Micha Boyett writes tenderly about her Southern Baptist background, even as she grafts herself into a more liturgical expression of the faith.
My student hasn’t allegorized Jane Eyre as Origen did the Bible. But she wrestles with passages until the text gives her a blessing.
“When I started out I was focused on whether God was or was not out there. Now I am much more comfortable with ambiguity.”
Wendy Cadge asks, What happens to religion when hospitals, many of them founded by religious groups, are secularized or otherwise constrained to serve patients beyond their founding communities?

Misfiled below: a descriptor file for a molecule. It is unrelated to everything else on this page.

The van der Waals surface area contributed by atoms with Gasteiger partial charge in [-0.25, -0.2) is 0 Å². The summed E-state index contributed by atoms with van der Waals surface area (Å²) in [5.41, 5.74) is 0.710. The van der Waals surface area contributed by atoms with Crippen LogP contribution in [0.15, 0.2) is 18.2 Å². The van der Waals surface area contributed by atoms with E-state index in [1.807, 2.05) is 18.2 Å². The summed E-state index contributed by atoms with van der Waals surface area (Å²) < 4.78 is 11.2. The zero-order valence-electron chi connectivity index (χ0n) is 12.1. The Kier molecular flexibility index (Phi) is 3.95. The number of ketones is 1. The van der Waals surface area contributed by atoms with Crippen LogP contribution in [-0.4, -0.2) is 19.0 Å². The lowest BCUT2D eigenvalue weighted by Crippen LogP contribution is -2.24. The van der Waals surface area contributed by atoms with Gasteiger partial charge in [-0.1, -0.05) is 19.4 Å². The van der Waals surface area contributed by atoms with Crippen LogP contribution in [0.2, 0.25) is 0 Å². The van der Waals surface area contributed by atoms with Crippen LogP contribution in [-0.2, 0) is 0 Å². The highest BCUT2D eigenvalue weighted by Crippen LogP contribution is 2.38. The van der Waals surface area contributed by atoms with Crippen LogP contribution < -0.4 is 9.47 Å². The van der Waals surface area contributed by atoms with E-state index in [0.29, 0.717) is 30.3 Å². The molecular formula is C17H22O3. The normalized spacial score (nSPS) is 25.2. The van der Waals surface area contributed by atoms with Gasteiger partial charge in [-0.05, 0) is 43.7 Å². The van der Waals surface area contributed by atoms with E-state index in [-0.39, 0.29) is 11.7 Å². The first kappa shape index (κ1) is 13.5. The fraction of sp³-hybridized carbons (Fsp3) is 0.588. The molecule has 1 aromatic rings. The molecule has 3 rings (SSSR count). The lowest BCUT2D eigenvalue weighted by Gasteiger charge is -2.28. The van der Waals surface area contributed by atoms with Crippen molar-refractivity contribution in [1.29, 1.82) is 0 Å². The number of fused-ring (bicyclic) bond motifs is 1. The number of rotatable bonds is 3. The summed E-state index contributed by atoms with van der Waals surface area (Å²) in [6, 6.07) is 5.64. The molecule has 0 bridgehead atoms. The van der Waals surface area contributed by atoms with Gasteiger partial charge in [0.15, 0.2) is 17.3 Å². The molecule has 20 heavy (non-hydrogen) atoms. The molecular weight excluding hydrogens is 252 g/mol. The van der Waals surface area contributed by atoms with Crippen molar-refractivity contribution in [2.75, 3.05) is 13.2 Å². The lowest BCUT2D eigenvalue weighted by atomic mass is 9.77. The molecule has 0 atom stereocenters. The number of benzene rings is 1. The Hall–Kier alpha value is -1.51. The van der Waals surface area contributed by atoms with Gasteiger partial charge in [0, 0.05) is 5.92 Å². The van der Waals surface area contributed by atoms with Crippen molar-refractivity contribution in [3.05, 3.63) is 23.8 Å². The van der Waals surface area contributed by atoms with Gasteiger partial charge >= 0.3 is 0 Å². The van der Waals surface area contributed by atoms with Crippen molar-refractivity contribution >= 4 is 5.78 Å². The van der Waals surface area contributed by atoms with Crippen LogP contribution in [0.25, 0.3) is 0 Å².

In the pristine white glare of the airport corridor, the linoleum became my prayer rug. But my solitude was short lived.
Deo gratias. That’s what the sign in my office says. It’s not fancy, just two words laser-printed on office paper and tacked up over the computer monitor so I can read it dozens of times a day. The phrase—which means “Thanks be to God”—is the traditional Benedictine greeting that monks offer visitors.
The answer that comes out of a tornado is not the kind of answer we want—or at least not one that responds to our agonized questions.
When I cling to anxieties or resentments, my whole body is like a clenched fist. Contemplative prayer requires unclenching it.